Picking up approximately 30 years after the events of "Return of The Jedi," which saw the destruction of the second Death Star, the end of the Empire and the redemption of Anakin Skywalker a.k.a. Darth Vader before his death, "Star Wars: The Force Awakens" finds a new evil known as the First Order, risen from the ashes of the Empire, now underway to overtaking the galaxy, and partially led by the insidious and nearly unhinged dark side of the Force/Vader disciple Kylo Ren (Adam Driver).
This new intergalactic conflict finds its way to directly influencing the lives of Finn (John Boyega), a conflicted First Order Stormtrooper who defects to assist the Resistance, including ace X-Wing fighter pilot Poe Dameron (Oscar Isaac), and most crucially, Rey (Daisy Ridley) a scavenger from the desert planet Jakku, whose chance meeting with a small, rolling droid named BB-8 sends her on a life altering odyssey that brings her face to face with Han Solo (Harrison Ford), Resistance General Leia Organa (Carrie Fisher) and the last Jedi Knight, Luke Skywalker (Mark Hamill), figures she thought only existed in mythical tales of old and gone.
After so much wonder, worry, cautious curiosity and anxious anticipation, "Star Wars: The Force Awakens" is undeniably wonderful and I believe that J.J. Abrams was not only the perfect individual to bring the series back to the big screen, this was the film he was born to make. Remarkably, Abrams has devised a way to not only adhere to everything that has come before, as well as treat George Lucas' creation with the respect and reverence it deserves, Abrams also somehow made a film that the feverish fan base will eat up with a spoon while also possessing a personal stamp and artistic integrity. It is an impossible feat and like the best magicians, J.J. Abrams has essentially pulled the rabbit out of the hat, spun ten revolving plates and made an inanimate object disappear all at the same time!
Yes, this is a film that sits more comfortably with the pace, style and more tactile experience of the original trilogy rather than the synthetic dream worlds of the prequel trilogy. While I never had an issue with the massive usage of CGI technology in the prequels as I felt them to represent Lucas' vision in the most unfiltered fashion, there is also something to be said with viewing a world that does indeed feel to be more tangible, approachable and much less ephemeral. There is a weight to the objects, ships and characters that can be deeply felt within the film, therefore making the proceedings seem to be even more realistic despite their fantastical nature. The sands of Jakku almost feel as if they are settling within your pores even in a comfortable theater seat. The feeling of flight and the impact of interstellar combat is also powerfully noticeable. And having locations that are built by hand rather than machine does indeed infuse a you-are-there quality that has been missing in most feature films for quite some time, and the feeling, also vigorously present in Writer/Director George Miller's "Mad Max: Fury Road," is definitely welcoming.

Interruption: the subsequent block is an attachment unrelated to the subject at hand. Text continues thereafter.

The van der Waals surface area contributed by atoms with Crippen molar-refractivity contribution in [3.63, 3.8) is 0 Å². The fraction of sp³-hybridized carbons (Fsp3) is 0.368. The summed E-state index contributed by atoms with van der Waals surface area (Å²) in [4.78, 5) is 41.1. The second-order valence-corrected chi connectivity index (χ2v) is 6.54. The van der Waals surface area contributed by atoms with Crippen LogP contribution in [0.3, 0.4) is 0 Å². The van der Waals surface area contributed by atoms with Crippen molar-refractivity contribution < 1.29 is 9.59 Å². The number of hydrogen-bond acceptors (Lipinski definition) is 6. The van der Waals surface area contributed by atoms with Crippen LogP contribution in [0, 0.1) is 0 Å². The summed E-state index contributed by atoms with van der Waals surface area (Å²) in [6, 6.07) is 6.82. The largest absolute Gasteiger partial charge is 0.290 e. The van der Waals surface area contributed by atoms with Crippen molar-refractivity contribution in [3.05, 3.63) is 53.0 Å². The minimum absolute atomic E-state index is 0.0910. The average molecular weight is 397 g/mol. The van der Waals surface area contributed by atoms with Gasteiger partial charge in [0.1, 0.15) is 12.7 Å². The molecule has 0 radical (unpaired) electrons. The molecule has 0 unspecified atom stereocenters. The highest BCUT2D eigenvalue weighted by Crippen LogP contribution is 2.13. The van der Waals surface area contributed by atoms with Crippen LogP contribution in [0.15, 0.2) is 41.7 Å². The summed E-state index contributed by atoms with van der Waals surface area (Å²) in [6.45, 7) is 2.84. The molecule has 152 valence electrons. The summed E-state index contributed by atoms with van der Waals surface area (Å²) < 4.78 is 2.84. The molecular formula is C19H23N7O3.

In addition to those state of the art and seamless special effects, most importantly, J.J. Abrams ensures that with "Star Wars: The Force Awakens," the story and themes that have made the series what it is remain firmly intact, while also beginning to display some new threads, and the effect is possibly the most emotionally resonant in quite some time. Just as the previous two trilogies have contained echoes that play off of each other, Abrams has beautifully crafted some connective tissue between his film and the previous six episodes masterfully. While again, a lot of visual flourishes and touchstones contain primary references to the original trilogy, it is within the thematic elements where the connections exist at their most profound, and I would also argue, makes this film a particularly dark entry.